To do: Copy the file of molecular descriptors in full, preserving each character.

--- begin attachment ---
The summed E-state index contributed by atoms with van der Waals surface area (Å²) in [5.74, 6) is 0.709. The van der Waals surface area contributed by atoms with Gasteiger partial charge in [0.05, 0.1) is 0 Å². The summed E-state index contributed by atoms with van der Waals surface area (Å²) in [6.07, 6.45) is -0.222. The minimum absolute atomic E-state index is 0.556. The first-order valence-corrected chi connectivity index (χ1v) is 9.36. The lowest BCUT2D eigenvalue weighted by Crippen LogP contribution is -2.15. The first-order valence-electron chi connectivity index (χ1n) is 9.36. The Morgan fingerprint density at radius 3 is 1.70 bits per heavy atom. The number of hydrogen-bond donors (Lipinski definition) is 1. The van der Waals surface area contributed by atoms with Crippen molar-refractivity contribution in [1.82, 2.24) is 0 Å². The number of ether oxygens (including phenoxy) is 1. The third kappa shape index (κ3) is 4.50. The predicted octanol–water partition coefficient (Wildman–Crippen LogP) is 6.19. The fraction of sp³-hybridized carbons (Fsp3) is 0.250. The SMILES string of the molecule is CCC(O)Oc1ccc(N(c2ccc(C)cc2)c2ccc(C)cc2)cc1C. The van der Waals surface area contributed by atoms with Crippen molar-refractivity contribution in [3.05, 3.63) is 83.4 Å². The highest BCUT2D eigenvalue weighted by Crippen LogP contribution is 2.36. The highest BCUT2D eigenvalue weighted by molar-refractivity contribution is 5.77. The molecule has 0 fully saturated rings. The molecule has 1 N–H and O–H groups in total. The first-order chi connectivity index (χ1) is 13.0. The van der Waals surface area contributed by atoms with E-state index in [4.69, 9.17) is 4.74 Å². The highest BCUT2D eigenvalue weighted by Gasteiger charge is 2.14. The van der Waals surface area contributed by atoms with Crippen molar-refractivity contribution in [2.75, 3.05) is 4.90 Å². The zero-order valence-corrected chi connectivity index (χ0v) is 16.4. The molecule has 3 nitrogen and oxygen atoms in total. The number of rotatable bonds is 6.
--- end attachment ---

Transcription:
The summed E-state index contributed by atoms with van der Waals surface area (Å²) in [5.74, 6) is 0.709. The van der Waals surface area contributed by atoms with Gasteiger partial charge in [0.05, 0.1) is 0 Å². The summed E-state index contributed by atoms with van der Waals surface area (Å²) in [6.07, 6.45) is -0.222. The minimum absolute atomic E-state index is 0.556. The first-order valence-corrected chi connectivity index (χ1v) is 9.36. The lowest BCUT2D eigenvalue weighted by Crippen LogP contribution is -2.15. The first-order valence-electron chi connectivity index (χ1n) is 9.36. The Morgan fingerprint density at radius 3 is 1.70 bits per heavy atom. The number of hydrogen-bond donors (Lipinski definition) is 1. The van der Waals surface area contributed by atoms with Crippen molar-refractivity contribution in [1.82, 2.24) is 0 Å². The number of ether oxygens (including phenoxy) is 1. The third kappa shape index (κ3) is 4.50. The predicted octanol–water partition coefficient (Wildman–Crippen LogP) is 6.19. The fraction of sp³-hybridized carbons (Fsp3) is 0.250. The SMILES string of the molecule is CCC(O)Oc1ccc(N(c2ccc(C)cc2)c2ccc(C)cc2)cc1C. The van der Waals surface area contributed by atoms with Crippen molar-refractivity contribution in [3.05, 3.63) is 83.4 Å². The highest BCUT2D eigenvalue weighted by Crippen LogP contribution is 2.36. The highest BCUT2D eigenvalue weighted by molar-refractivity contribution is 5.77. The molecule has 0 fully saturated rings. The molecule has 1 N–H and O–H groups in total. The first-order chi connectivity index (χ1) is 13.0. The van der Waals surface area contributed by atoms with E-state index in [4.69, 9.17) is 4.74 Å². The highest BCUT2D eigenvalue weighted by Gasteiger charge is 2.14. The van der Waals surface area contributed by atoms with Crippen molar-refractivity contribution in [2.75, 3.05) is 4.90 Å². The zero-order valence-corrected chi connectivity index (χ0v) is 16.4. The molecule has 3 nitrogen and oxygen atoms in total. The number of rotatable bonds is 6.